Chances are most of us have not had to stand a watch; that is, a shift were you were on guard or responsible for something. Those who’ve been in the military or worked as a first responder (police, fire, EMT), however, probably have had plenty of experience on watch.

Standing watch was very common in the ancient world. People on watch worked through the night to make sure an enemy would not sneak up on their town as people slept. Watchtowers were employed to guard important locations or to keep an eye out for approaching enemy forces. Those who stood the watch were given words to use as passwords—anyone with the right word could “pass” or enter the town. Those without the right word, well…good luck.

Over time, watchwords became more like guiding principles for people to follow, kind of like a motto or guiding principle. For someone standing a night watch, “vigilance” might be a good watchword to encourage them to stay awake (although “Caffeine” might be a more appropriate choice). Colleges and universities have their own form of watchwords in their school motto. Mine was a French word, “Essayons,” which means, “I will try.” Maybe that sounds better in French. My class motto is a good one: “By Courage and Strength.”

Watchwords are meant to tell us something about what we value, about what is (or should be) guiding principles for us. They are sometimes handed down by those with a track record of wisdom and experience.

In the letters to Timothy, the Apostle Paul provides some sage advice to his younger protégé about how to be an effective pastor. Paul likely was in prison in Rome, having suffered much for the sake of the Gospel for many years. Before he departed this life, Paul wanted to pass on worthwhile advice to Timothy and to encourage him to stand firm in the faith.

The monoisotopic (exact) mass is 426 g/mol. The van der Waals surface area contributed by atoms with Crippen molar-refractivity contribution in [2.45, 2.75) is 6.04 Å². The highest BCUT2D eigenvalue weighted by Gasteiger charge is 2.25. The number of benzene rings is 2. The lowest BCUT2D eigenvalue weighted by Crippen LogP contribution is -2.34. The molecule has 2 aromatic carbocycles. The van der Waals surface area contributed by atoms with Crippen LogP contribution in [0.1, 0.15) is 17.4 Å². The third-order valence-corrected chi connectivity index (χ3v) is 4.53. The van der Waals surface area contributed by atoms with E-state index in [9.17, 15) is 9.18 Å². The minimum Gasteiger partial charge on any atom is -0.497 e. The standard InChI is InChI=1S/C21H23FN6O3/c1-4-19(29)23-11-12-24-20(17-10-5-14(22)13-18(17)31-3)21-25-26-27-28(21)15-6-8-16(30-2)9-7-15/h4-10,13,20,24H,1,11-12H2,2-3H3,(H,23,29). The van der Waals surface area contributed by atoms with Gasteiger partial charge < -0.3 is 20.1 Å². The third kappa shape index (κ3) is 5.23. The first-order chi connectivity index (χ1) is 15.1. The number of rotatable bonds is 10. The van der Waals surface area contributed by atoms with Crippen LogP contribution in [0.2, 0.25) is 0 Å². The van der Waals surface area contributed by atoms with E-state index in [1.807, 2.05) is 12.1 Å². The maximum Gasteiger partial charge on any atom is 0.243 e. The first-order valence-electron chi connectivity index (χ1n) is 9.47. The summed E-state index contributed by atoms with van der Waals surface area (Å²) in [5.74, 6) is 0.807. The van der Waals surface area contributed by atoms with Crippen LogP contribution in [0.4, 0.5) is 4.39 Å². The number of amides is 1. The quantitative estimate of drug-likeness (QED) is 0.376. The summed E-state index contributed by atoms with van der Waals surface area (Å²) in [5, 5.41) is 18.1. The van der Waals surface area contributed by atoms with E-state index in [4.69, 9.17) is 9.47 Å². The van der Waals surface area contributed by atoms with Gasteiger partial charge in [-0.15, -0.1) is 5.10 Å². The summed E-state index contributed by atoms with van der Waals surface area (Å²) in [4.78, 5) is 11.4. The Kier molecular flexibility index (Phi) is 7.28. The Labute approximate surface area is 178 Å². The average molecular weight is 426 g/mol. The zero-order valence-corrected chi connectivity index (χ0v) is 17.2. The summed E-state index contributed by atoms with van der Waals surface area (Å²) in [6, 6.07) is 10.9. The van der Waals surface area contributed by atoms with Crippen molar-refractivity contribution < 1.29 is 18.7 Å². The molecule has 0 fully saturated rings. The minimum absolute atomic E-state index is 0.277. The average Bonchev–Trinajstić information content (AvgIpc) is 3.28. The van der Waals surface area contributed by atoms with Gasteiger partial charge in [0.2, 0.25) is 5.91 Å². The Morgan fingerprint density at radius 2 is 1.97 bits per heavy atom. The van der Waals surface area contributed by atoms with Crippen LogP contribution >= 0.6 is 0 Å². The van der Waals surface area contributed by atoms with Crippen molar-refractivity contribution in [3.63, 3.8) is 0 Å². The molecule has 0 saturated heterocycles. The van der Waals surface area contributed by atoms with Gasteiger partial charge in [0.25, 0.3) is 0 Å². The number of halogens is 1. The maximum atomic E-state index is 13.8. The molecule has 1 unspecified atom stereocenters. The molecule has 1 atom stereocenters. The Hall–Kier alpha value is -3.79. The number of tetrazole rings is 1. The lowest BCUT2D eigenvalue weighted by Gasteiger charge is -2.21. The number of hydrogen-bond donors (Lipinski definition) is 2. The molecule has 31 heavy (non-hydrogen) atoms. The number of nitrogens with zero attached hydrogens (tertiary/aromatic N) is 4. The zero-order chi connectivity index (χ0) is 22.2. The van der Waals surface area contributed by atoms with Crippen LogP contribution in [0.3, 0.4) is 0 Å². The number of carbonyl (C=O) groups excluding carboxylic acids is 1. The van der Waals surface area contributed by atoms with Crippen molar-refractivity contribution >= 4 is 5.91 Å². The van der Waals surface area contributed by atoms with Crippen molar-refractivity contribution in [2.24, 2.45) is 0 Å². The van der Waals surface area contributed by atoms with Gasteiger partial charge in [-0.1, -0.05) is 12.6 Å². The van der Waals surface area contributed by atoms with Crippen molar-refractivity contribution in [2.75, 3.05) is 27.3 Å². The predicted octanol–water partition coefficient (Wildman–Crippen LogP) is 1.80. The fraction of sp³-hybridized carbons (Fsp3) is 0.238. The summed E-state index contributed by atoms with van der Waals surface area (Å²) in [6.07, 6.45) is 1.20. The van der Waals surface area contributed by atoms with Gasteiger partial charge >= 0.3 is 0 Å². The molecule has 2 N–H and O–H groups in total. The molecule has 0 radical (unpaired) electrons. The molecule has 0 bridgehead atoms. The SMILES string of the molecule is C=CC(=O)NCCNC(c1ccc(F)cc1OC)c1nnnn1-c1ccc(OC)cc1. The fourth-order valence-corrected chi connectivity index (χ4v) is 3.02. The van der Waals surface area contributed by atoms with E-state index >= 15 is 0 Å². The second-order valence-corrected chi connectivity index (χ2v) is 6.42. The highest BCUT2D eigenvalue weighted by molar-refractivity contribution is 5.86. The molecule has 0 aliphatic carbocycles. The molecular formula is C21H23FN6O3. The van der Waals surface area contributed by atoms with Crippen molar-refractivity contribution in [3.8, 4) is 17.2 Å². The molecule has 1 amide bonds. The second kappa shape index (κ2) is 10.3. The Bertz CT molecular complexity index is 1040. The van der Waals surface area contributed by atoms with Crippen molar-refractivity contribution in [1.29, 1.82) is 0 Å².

The Second Letter to Timothy contains several passages with guiding principles for Christian life and ministry. Three of those passages are the subject of October’s sermon series entitled “Watchwords.” Watchwords for the faith we can discern from these passages are:

  • Unashamed, 2 Timothy 1:1-14. “But I am not ashamed, for I know the one in whom I have put my trust, and I am sure that he is able to guard until that day what I have entrusted to him” (2 Tim 1:12).
  • Remember, 2 Timothy 2:8-15. “Remember Jesus Christ, raised from the dead, a descendant of David—that is my gospel, for which I suffer hardship, even to the point of being chained like a criminal. But the word of God is not chained” (2 Tim 2:8-9).
  • Breathe, 2 Timothy 3:14-4:5. “All scripture is inspired by God and is useful for teaching, for reproof, for correction, and for training in righteousness” (2 Tim 3:15).

We will explore these watchwords for the faith, what they meant to the first generations of Christians, and how they can inspire and strengthen us today.

Beloved, may you always remain in the love of God, the grace of Jesus Christ and the fellowship of the Holy Spirit.


Pastor Bob